Catherine Rabb featured Upper Hiwassee Highlands in the August 12, 2014 edition of the Charlotte Observer.
The new AVA that’s being proposed straddles the North Carolina/Georgia borders. Called the Upper Hiwassee Highlands AVA, it would be Georgia’s first AVA and the first mountain-region AVA.
Located in the southern Appalachian Mountains in the southwest part of the state, the AVA is approximately 700 square miles. It includes Cherokee and Clay counties in North Carolina, and Towns, Union and Fannin counties in Georgia.
Read the full article at the Charlotte Observer.
Georgia Public Broadcasting radio ran a short segment on the establishment of Upper Hiwassee Highlands as Georgia’s first American Viticultural Area.
Georgia’s wine industry took a step forward last month, when the federal government recognized the state’s first American Viticultural Area, or AVA. There are over 200 such areas in the US (California’s Napa Valley is probably the best known).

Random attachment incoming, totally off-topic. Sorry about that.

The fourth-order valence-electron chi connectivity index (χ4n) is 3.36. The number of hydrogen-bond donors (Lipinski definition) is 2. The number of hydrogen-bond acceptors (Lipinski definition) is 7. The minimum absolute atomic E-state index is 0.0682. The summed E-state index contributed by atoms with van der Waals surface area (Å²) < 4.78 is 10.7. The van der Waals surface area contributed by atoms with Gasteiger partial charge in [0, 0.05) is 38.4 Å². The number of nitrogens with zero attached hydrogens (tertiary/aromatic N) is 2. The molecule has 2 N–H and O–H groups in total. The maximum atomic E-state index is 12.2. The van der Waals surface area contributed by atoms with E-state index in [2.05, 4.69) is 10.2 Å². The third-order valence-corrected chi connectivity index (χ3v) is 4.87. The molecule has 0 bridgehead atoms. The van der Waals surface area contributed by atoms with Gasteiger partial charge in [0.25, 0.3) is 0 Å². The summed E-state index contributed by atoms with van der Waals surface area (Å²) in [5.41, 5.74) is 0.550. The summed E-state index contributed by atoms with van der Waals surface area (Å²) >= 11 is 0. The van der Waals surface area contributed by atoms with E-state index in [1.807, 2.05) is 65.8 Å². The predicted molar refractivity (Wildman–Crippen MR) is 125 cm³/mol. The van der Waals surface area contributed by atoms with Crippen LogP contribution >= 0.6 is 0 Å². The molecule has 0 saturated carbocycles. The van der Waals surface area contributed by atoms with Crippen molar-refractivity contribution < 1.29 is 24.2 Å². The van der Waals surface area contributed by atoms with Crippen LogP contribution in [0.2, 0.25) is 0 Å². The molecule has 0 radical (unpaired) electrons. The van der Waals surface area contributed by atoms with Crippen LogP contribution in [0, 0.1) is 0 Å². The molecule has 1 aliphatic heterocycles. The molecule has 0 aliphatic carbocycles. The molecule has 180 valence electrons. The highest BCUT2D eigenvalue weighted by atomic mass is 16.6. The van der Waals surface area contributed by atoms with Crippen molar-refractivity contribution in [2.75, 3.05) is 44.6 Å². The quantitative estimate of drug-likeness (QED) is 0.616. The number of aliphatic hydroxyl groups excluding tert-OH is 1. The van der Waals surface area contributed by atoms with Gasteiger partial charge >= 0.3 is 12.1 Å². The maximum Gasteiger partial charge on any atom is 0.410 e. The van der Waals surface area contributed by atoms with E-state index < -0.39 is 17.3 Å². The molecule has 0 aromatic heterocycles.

Check out the full segment at gpb.org.
Gil Kuhlers, wine and food writer for the Atlanta Journal-Constitution, used his October 1, 2014 column to write about what the Upper Hiwassee Highlands AVA could mean for Georgia wine.
“The new AVA is a huge step for the Georgia wine industry,” said Elizabeth Slack, marketing director for the Winegrowers Association of Georgia. “Respectable wine growing areas all over the world are specifically delineated and given a name. Since many wine drinkers select a wine with origin in mind, the new AVA gives Georgia wine an advantage in the marketplace. And in a world where choosing a wine and deciphering a wine label can be confusing to some, the more the consumer can glean from the wine label, the better.”
Check out the full article at ajc.com.